Petite Messe Solonnelle (Rossini) - Quink   (Challenge 72157)
Item# V2434
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Petite Messe Solonnelle (Rossini) - Quink   (Challenge 72157)
V2434. Quink (Dirk Luijmes, Leo Van Doeselaar, Wyneke Jordans): Petite Messe Solonnelle (Rossini). (Austria) Challenge 72157. Final sealed copy. - 608917215724


“Since Quink's début in 1978, this remarkable Dutch vocal ensemble has risen to the top of its field and is invited to perform on prestigious concert series around the world. These five professional singers have developed a unique sound which allows them to illustrate with style and expressiveness the great variety of a cappella music. Quink's repertoire varies widely and consists of a cappella music from the Renaissance and Baroque eras, as well as works by Romantic composers. The ensemble often performs folk song and close harmony arrangements and it concludes its performances with lighter arrangements. Quink has introduced many new works both of established and modern masters. A number of contemporary Dutch, German and American compositions have been dedicated to Quink.

In 1983 Quink received its first international recognition when the group was named finalist in a major European music competition. Since then they have been invited to perform in important concert series at home and abroad. The ensemble is often heard on radio, and is frequently invited to appear on national and international TV. Quink is a welcome guest at music festivals all over the world. Quink's first United States tour in 1985 was so artistically successful that it often tours the U.S. twice a year. Quink made its Italian début tour in 1987. In the spring of 1998, Quink appeared in festivals in Tel Aviv and Singapore.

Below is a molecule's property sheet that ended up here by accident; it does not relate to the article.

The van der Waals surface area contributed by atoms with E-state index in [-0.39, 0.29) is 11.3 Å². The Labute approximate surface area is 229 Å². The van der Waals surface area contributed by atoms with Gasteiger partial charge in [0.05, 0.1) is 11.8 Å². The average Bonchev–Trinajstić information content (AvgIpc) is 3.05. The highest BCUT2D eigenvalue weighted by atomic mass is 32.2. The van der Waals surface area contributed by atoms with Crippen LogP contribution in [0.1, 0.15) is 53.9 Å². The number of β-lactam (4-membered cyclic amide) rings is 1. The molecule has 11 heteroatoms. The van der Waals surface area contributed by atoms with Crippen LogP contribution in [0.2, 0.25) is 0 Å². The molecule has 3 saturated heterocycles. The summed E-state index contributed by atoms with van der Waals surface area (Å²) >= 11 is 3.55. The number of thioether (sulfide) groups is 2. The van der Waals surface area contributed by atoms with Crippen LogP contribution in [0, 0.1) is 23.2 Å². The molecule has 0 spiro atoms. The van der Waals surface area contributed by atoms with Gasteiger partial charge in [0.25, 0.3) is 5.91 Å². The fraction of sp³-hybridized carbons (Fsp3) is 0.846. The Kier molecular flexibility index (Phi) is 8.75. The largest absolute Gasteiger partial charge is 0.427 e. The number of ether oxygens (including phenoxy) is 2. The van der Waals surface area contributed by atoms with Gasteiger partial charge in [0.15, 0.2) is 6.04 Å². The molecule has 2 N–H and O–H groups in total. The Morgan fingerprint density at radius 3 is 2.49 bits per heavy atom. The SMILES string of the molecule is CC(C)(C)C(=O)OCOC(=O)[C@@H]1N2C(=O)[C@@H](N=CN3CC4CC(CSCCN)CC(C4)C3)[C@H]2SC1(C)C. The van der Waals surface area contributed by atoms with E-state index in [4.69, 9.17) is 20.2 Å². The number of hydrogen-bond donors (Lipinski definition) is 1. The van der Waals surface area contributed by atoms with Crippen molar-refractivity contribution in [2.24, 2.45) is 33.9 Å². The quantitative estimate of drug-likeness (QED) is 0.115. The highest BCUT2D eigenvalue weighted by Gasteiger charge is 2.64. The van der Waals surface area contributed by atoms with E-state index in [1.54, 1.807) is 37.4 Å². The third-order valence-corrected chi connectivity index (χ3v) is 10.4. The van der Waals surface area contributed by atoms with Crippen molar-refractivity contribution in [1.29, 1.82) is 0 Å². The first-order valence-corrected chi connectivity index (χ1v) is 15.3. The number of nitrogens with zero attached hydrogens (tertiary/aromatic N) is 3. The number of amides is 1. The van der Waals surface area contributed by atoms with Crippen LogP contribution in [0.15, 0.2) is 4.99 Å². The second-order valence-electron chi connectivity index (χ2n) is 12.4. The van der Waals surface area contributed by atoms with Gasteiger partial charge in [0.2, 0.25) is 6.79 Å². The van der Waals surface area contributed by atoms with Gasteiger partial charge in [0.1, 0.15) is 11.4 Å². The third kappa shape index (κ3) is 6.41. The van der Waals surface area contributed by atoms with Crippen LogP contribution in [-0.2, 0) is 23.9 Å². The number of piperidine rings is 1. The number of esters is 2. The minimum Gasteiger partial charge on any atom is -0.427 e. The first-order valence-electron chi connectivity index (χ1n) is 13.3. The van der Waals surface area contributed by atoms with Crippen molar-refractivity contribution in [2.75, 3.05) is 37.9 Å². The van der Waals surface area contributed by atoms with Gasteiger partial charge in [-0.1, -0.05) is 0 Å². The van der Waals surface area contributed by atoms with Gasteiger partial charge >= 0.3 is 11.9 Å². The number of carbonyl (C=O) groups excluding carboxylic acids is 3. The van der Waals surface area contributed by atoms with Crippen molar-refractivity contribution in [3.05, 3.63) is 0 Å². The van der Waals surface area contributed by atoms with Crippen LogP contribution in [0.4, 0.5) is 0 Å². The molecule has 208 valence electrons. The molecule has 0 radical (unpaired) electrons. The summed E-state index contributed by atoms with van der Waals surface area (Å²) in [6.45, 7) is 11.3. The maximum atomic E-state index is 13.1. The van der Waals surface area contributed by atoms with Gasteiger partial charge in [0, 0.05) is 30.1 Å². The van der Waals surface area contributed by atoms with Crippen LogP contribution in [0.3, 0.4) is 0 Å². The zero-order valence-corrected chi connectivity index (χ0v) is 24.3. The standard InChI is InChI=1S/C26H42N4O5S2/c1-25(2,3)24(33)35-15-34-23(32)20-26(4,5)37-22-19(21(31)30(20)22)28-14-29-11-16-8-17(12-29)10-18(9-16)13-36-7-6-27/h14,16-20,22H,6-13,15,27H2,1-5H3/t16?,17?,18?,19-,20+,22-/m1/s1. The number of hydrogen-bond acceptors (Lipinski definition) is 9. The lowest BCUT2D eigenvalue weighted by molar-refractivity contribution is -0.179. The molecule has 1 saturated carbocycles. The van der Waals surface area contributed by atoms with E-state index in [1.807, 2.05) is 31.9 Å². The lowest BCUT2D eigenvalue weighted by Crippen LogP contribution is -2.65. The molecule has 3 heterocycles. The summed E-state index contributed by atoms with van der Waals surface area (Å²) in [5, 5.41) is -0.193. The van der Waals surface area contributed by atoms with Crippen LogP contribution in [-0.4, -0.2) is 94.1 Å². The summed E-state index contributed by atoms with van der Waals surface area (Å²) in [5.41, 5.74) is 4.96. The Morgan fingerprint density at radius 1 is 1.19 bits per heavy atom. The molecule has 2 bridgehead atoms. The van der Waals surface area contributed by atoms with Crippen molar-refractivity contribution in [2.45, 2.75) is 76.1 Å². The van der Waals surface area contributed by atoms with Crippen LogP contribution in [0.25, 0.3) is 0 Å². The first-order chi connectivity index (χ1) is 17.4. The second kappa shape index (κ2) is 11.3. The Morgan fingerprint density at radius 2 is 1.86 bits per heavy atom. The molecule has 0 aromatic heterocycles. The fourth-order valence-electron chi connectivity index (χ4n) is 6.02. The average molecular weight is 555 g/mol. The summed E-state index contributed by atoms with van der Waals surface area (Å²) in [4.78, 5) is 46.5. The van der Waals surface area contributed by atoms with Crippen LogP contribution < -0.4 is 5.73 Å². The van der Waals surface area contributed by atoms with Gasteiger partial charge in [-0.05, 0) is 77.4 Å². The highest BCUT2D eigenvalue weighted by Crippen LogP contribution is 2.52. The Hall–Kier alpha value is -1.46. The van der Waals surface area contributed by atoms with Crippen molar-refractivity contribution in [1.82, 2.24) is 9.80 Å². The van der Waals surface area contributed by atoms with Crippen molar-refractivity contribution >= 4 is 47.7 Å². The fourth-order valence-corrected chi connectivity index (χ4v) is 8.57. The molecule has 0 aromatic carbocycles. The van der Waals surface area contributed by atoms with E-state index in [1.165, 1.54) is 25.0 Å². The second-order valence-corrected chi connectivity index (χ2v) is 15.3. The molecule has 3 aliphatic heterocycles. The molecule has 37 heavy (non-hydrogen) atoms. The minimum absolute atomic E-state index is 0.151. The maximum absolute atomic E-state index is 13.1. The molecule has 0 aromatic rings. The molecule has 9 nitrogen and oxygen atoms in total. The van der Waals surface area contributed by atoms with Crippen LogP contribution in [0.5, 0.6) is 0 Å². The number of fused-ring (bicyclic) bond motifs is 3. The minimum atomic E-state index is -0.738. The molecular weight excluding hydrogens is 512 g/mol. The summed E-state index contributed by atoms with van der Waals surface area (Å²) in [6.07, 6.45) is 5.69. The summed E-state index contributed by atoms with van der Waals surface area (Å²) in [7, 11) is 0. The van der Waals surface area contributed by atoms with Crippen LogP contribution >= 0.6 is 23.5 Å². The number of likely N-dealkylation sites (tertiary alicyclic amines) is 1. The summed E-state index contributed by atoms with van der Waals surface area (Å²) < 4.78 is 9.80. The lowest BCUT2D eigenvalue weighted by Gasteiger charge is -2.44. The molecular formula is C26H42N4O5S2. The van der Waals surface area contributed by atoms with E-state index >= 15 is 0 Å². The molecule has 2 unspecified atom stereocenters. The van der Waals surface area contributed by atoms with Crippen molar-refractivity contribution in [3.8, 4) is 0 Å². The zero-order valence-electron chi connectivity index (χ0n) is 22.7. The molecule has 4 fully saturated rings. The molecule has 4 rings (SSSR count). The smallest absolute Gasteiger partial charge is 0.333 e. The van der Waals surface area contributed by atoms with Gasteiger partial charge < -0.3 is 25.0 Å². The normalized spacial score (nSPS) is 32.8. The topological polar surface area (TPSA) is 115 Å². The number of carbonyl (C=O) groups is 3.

Rossini's ‘Little Solemn Mass’, which the composer famously called ‘neither little, nor more than intermittently solemn’, was nevertheless a great success at its premiere in Paris on 14 March, 1864, by which time the famous opera composer was already long ‘retired’, though he continued to write in non-operatic genres. Rossini was 71 when he wrote it, and it was to be his last large composition. The other small songs and piano pieces he created were published under the ironic title of ‘Peches de vieillesse’ – (Sins of My Old Age). The first version was scored for two pianos, harmonium, and twelve voices….Within three years Rossini had responded to requests for an orchestration; this version for large ensemble was not given until after the composer's death, at the Theatre Italien in Paris, on 24 February, 1869.”